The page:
Why Naadir Tharpe Should Replace Elijah Johnson in Kansas' Starting Lineup

Andrew DoughtyCorrespondent IIDecember 12, 2012

OMAHA, NE - MARCH 16: Naadir Tharpe #1 of the Kansas Jayhawks takes a shot over P.J. Boutte #11 of the Detroit Titans during the second round of the NCAA Mens Basketball Tournament at CenturyLink Center March 16, 2012 in Omaha, Nebraska. (Photo by Eric Francis/Getty Images)
Eric Francis/Getty Images

College athletes only receive four years of eligibility, meaning senior Kansas Jayhawks point guard Elijah Johnson will have exhausted his eligibility at the conclusion of the 2012-13 season.  An extra year to understand head coach Bill Self's offensive system and expectations from his floor leader would be nice—a year that former guard Tyshawn Taylor had the luxury of, after taking over the point duties from Sherron Collins in 2010.

Taylor was not considered a true point guard after his first two years in Lawrence but landed on the AP's All-Big 12 first team after his second season running the high-low offense as a senior.  Elijah Johnson is an athletic freak with excellent scoring ability similar to Taylor, but halfway through the Jayhawks' nonconference slate Johnson appears to be struggling adjusting from his 2-guard.

A bruised knee against Saint Louis and nasty tailbone-crushing fall versus Oregon State combined with Johnson's struggle has led Self to seek alternative options.  He even inserted freshman walk-on Evan Manning into the Oregon State game late in the first half and experimented with forward Kevin Young at point guard in practice last week.

Recruiting guru Self really did not lure a true point guard to the Phog following the loss of  Collins and Taylor? He sure did: Naadir Tharpe.

True point guard Tharpe, a sophomore averaging just under 17 minutes per game off the bench, has shown signs of brilliance when running the show.  However, much to the chagrin of Self, foolish miscues on entry passes and poor perimeter shooting has prevented him from capitalizing.

Johnson's current stats are far from ugly, as he is averaging 10.1 PPG, 4.6 APG and 2.8 turnovers in 29.1 minutes played per game.  He also is shooting 43 percent from the floor and 73 percent from the free throw-line with two nine-assist games mixed in—therefore, where is his game suffering?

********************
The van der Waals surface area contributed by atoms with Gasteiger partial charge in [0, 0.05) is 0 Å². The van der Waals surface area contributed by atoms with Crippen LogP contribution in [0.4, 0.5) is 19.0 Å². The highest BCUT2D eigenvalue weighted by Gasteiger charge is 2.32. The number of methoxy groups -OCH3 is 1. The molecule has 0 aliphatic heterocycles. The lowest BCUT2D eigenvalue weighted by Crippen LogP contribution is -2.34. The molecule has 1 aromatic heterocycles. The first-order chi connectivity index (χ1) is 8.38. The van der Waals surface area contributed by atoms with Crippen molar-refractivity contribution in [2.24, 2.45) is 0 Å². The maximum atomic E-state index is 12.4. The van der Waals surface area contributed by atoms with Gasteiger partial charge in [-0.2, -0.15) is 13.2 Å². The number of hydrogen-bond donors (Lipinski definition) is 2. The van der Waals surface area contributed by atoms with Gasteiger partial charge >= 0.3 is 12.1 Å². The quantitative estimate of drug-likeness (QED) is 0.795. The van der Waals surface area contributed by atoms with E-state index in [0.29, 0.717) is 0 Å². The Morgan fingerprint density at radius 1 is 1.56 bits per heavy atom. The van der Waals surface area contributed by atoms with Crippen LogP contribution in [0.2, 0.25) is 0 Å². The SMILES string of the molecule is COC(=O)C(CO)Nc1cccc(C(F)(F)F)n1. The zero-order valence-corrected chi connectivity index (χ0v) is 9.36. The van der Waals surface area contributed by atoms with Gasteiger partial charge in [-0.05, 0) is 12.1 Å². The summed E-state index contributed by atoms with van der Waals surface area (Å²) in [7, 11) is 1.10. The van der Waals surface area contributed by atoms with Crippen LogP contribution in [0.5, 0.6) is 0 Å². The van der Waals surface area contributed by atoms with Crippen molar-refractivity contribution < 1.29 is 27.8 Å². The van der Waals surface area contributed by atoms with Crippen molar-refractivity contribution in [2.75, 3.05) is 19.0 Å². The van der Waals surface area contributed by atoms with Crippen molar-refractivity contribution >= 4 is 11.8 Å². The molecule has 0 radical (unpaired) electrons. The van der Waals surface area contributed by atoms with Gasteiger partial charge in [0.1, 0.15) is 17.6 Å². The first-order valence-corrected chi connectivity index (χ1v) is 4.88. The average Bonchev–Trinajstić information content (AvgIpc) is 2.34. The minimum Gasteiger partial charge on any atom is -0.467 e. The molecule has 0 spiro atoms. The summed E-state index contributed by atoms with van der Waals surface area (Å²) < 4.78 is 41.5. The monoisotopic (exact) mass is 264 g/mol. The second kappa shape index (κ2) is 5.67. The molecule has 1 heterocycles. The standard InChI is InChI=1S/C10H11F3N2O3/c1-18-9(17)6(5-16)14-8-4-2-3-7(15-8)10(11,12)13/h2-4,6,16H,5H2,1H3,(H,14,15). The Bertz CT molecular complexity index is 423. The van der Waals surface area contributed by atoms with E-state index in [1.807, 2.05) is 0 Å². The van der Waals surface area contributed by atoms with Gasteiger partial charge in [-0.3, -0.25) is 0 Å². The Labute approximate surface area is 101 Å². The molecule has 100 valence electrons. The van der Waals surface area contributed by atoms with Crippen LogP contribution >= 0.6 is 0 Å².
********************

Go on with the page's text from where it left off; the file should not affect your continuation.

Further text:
Self has repeatedly said Johnson must pass to finish plays, not pass to start plays.  This aspect will not be directly seen on the stat sheet, but it severely disrupts the flow of the offense, an offense that relies heavily on inside position and timely penetration from advantageous Kansas guards. 

Johnson was arguably one of the most versatile and athletic guards Self ever recruited to Kansas, but he was unable to contribute consistently as a shooting guard until breakout performances last February and March.  Unfortunately for the Las Vegas native, he was thrust into a new role soon after becoming comfortable in his current role. 

Kansas must move the senior to the bench in favor of the unseasoned underclassman.  Elijah Johnson is not receiving a demotion from the spotlight, but a favor for both his long-term future and the near future of Jayhawks basketball. 

By allowing Johnson to relieve a foul-plaqued Ben McLemore, Travis Releford or even Kevin Young in a smaller lineup, he can return to his natural position, one he began to thrive in late last season.  He is the most consistent three-point shooter on the roster but cannot pass himself open, as uncomfortable as that may sound, in order to get more open looks and penetration opportunities for foul shots.  Entering this week's Belmont game, Johnson has attempted only 11 free throws.

The first pass is not nearly as important as the fourth, fifth, sixth or seventh pass in the pass-heavy sets and without an ability to create for himself off a tremendous dish, Johnson will not be able to find that open spot outside the arc.

Conner Frankamp and Frank Mason will be joining Tharpe at point guard in 2013, but it is unlikely either will immediately seize the day with immediate floor leader duties.  Increased minutes for Tharpe provides ample opportunity to study passing lanes, create space for himself after that sixth pass, and abuse out-of-position defenders. 

A true point guard for an elite Big 12 shooting guard in Elijah Johnson provides him a new Sherron Collins or Tyshawn Taylor—a player with enough quickness to penetrate and dish to finish a play.

Johnson will once again flourish on the other end of that dish, just like he did with three minutes to play in the 2012 Elite Eight to spur a UNC-drowning 12-0 run.